The recent smear of prominent Christian journalist Cynthia Astle by a staffer at the nefarious Institute on Religion and Democracy was a stark reminder that the war of attrition against the historic mainline Protestant churches, continues. It was also a reminder that there is more to the story than the culture war and other controversies at summer meetings of The Episcopal Church, the United Methodist Church, the Presbyterian Church USA, and the United Church of Christ.
For example, Rev. Jim Tonkowich -- who had never even been a member of one of the churches IRD trollishly claims it wants to "renew" -- nevertheless served as the organization's president from 2006-2009. Tonkowich, then a member of a schismatic evangelical Presbyterian sect -- who ran covert and not so covert campaigns to foment division and discord in the mainline churches which he characterized at the time as marked by "division, polarization, and discord" -- has now become a Catholic. What's more, he now says that the best way for Protestant Churches to solve their problems is to also become Catholic. (Unsurprisingly, IRD still promotes Tonkowich as an "expert" to the media.)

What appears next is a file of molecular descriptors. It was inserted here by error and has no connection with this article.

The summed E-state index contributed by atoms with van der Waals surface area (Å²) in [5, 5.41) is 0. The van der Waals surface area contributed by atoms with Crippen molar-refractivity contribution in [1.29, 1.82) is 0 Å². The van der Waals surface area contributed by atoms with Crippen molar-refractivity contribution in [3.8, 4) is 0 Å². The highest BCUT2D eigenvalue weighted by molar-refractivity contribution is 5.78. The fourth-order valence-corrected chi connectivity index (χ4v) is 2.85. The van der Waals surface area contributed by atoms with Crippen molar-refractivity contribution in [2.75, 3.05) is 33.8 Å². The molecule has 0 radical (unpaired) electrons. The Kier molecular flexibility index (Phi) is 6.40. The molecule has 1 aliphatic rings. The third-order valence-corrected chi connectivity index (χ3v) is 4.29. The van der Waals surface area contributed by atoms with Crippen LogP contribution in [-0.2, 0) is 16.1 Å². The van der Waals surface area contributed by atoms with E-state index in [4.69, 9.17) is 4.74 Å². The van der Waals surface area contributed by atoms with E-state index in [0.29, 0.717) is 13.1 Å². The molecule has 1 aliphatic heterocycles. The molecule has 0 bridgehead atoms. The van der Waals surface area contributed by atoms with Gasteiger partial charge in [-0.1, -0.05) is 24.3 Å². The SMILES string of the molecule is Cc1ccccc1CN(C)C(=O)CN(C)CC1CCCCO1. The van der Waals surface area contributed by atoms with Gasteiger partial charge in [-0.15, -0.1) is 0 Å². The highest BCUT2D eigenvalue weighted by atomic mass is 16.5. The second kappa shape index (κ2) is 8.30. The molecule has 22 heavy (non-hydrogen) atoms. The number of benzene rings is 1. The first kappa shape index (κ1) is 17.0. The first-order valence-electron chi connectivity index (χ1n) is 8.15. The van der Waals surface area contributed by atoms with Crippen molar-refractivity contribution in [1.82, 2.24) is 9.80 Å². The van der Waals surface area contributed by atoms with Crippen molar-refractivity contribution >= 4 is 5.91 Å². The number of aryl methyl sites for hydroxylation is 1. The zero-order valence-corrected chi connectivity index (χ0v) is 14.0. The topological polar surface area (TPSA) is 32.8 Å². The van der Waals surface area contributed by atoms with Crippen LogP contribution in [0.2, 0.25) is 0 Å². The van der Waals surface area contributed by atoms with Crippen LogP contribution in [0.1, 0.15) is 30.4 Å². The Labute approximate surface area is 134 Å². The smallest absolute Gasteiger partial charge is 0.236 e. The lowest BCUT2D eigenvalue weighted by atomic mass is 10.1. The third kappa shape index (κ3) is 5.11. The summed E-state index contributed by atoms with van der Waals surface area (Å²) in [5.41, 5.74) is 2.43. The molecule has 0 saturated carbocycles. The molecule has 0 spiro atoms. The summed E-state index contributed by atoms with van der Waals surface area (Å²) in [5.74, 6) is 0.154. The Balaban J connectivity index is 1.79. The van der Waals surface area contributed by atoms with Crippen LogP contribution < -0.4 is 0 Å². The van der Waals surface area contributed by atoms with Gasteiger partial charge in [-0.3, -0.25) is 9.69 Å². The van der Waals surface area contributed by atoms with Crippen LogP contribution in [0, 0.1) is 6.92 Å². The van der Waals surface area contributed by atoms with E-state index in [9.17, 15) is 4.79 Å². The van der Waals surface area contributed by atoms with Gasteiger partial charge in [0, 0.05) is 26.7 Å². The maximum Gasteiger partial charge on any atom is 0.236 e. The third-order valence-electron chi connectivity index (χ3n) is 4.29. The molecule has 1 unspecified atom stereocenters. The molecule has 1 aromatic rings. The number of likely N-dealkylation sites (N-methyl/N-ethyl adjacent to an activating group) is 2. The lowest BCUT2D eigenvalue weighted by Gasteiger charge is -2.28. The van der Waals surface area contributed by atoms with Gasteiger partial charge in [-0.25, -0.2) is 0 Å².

IRD's quarter century campaign to neutralize the social justice witness of the mainline churches has been largely underwritten (PDF) by the same conservative foundations that brought us such institutions as the Heritage Foundation, the neo-conservative Ethics and Public Policy Center, and The American Spectator. The churches had earned the ire of conservative interests through their principled and growing opposition to the excesses of American foreign and military policies, as well as those of major corporations; and advocacy of the civil rights of African Americans, women and increasingly LGTBQ people. Unsurprisingly, a coalition of rightist elements have sought for decades to displace the mainline churches from the center of American culture.
Early in his tenure, as president of IRD, Tonkowich published a revealing sneer in the neo-conservative magazine, The Weekly Standard (the executive editor of which, Fred Barnes, is and was a member of the IRD board.)